Some thousands of indigenous people all over the Philippines, especially in Mindanao, especially the Subaanen people, on the Zamboanga Peninsula have struggle for years to stop mining corporations from moving in to explore and mine the mountains and hills. They are victims of corrupt government officials and even judges who are captivated by the vested interest of the mining industry.
Some Indigenous people are sadly being forced to turn to armed resistance as the mining corporations move into their lands. The Subaanen people have remained steadfastly non-violent and turned to the rule of law and trust in the constitution to protect them and their rights. But is it enough?
Hundreds of thousands of hectares of ancestral land has been threatened by the illegal and corrupt acts of some officials of the Department of the Environment and Natural Resources (DENR). Allegedly some of these officials are not on the side of the people in Mindanao but are for the rich and powerful mining interests and the banks that fund them.
In Opol, province of Misamis Oriental in Southern Philippines, the ancestral lands of the indigenous Higaonon tribe have been forcibly taken away by a palm oil plantation owned by A Brown Company, and that they have suffered harassment and violence in the hands of this company and several conniving local government officials.
According to the Higaonons of Barangays Bagocboc and Tingalan in Opol, they have been occupying the contested lands since pre-Spanish colonisation era where their ancestors hunted animals, gathered honey and maintained small portions of land for agriculture. As an indigenous group, their ancestors practiced their unique culture and carried out rituals in certain areas they consider sacred.
However, the indigenous lifestyle started to deteriorate and human rights violations to strive in the 1950s when the Higaonons were displaced from their lands to make way for logging and grazing ventures of landlords. Still, the indigenous tribe kept coming back to their lands, making them productive. In 2010, A Brown, with the help of certain government officials, entered their 520-hectare land and started planting palm oil without acquiring the Higaonons’ free, prior and informed consent (FPIC). Several farmers were shot at and arrested, and many continue to be subjected to various human rights violations to this day.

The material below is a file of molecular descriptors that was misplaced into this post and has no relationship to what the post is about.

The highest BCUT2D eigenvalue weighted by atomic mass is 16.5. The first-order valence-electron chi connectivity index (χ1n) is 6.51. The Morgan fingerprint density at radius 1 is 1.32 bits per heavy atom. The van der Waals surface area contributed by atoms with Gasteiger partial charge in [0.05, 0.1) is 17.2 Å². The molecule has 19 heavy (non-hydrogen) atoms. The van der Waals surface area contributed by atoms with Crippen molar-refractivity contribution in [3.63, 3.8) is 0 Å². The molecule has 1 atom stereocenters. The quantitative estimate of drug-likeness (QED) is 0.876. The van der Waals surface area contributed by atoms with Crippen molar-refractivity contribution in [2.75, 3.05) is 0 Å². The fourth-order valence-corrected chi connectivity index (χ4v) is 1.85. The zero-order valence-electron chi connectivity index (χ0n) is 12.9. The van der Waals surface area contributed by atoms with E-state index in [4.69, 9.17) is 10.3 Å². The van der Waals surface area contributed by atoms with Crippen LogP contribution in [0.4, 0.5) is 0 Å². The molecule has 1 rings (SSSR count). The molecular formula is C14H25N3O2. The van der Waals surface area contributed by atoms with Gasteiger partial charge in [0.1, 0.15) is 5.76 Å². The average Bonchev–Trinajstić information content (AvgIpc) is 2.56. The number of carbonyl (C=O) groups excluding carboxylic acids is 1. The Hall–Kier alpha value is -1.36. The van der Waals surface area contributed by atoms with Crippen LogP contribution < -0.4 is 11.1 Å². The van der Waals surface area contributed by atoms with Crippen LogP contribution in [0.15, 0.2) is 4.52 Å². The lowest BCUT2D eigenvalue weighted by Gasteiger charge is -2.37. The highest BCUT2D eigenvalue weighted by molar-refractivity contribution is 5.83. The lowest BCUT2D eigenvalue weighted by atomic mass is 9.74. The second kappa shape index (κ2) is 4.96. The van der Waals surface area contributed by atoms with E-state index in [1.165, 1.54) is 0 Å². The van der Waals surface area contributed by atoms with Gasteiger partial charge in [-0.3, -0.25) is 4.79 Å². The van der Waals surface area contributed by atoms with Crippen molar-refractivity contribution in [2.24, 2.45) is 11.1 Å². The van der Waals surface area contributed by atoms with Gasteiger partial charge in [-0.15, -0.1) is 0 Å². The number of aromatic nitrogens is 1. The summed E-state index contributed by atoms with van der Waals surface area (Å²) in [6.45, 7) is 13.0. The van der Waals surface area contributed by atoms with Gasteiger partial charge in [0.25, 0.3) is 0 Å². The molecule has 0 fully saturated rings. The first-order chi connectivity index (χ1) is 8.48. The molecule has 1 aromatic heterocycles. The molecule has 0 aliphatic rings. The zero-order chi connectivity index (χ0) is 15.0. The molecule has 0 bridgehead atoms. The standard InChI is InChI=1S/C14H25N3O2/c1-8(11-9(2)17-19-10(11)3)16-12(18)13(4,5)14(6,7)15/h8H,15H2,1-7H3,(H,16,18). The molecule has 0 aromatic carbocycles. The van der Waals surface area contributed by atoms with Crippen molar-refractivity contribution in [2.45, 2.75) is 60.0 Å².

Under the MOA, the parties involved will follow the operational policies and jointly act upon steps such as coordination and cooperation, transparency and integrity, conflict resolution and the time table for the completion of the program.
The agreement also stipulates the responsibilities of each party. NCIP will assist and guide the Remontado/Dumagat communities in processing the CADT, inform the city government and the Remontado/Dumagat communities of the target dates set for completion, inform the city government on the finances involved in the program, and prepare the amount of P155,650 as listed under the work and financial plan (WFP).
This may not be totally Philippine IP-related, indigenous peoples are the most greatly affected populations by climate change, the so-called “green economy” (which is bullshit in my opinion), and further exploitation by greedy capitalists. Furthermore, indigenous women and children are the most affected in this group. Hundreds have been tortured and killed by state military groups, corporate mercenaries, etc. and IPs have also been called ‘terrorists’ for defending their homes. This is an outright violation of their basic human right to live and right to self-determination, which concerns the individual, not the state or the government. Their lives are hanging in the balance and we who can help them, must fight with them.
In the Kari Oca II Declaration, an updated and more modern version of the Kari Oca Declaration which was part of the Rio 1992 conference, indigenous peoples from all over the world, including the IPs from the Philippines, call on everyone to defend their right to self-determination and to look to traditional ways of progress.
The last sentence of the declaration says that “We walk in the footsteps of our ancestors.” I believe we have walked too far from ours. It’s time for solidarity, and it’s time to face the struggle for justice, not just for indigenous peoples, but the entire order of the universe itself.
The Kari Oca II Declaration can be downloaded here; learn what the voices of the mountains and the seas are singing about.
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